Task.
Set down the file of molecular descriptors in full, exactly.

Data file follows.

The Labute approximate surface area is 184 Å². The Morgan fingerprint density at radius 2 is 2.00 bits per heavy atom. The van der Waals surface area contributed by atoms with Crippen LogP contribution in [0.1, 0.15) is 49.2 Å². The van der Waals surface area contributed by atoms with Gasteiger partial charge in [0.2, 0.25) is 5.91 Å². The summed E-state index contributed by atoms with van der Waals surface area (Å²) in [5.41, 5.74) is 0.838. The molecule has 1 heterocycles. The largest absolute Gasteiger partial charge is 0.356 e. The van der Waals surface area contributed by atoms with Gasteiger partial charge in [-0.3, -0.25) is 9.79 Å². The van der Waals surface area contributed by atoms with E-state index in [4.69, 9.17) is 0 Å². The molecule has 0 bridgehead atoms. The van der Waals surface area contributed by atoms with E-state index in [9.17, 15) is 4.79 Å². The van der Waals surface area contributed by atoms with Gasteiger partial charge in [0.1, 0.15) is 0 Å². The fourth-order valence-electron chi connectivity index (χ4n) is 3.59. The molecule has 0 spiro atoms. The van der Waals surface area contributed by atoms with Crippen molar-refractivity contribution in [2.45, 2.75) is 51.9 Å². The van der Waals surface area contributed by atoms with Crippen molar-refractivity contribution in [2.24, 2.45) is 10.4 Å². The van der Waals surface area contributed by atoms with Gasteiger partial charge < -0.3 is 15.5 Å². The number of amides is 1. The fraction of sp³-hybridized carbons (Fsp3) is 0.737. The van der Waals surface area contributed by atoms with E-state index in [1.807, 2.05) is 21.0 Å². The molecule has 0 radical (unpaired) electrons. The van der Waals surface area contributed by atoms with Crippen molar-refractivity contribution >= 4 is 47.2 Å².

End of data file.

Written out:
The Labute approximate surface area is 184 Å². The Morgan fingerprint density at radius 2 is 2.00 bits per heavy atom. The van der Waals surface area contributed by atoms with Crippen LogP contribution in [0.1, 0.15) is 49.2 Å². The van der Waals surface area contributed by atoms with Gasteiger partial charge in [0.2, 0.25) is 5.91 Å². The summed E-state index contributed by atoms with van der Waals surface area (Å²) in [5.41, 5.74) is 0.838. The molecule has 1 heterocycles. The largest absolute Gasteiger partial charge is 0.356 e. The van der Waals surface area contributed by atoms with Gasteiger partial charge in [-0.3, -0.25) is 9.79 Å². The van der Waals surface area contributed by atoms with E-state index in [4.69, 9.17) is 0 Å². The molecule has 0 bridgehead atoms. The van der Waals surface area contributed by atoms with E-state index in [9.17, 15) is 4.79 Å². The van der Waals surface area contributed by atoms with Gasteiger partial charge in [0.1, 0.15) is 0 Å². The fourth-order valence-electron chi connectivity index (χ4n) is 3.59. The molecule has 0 spiro atoms. The van der Waals surface area contributed by atoms with Crippen molar-refractivity contribution in [2.45, 2.75) is 51.9 Å². The van der Waals surface area contributed by atoms with Crippen molar-refractivity contribution in [2.24, 2.45) is 10.4 Å². The van der Waals surface area contributed by atoms with Gasteiger partial charge < -0.3 is 15.5 Å². The number of amides is 1. The fraction of sp³-hybridized carbons (Fsp3) is 0.737. The van der Waals surface area contributed by atoms with E-state index in [1.807, 2.05) is 21.0 Å². The molecule has 0 radical (unpaired) electrons. The van der Waals surface area contributed by atoms with Crippen molar-refractivity contribution >= 4 is 47.2 Å².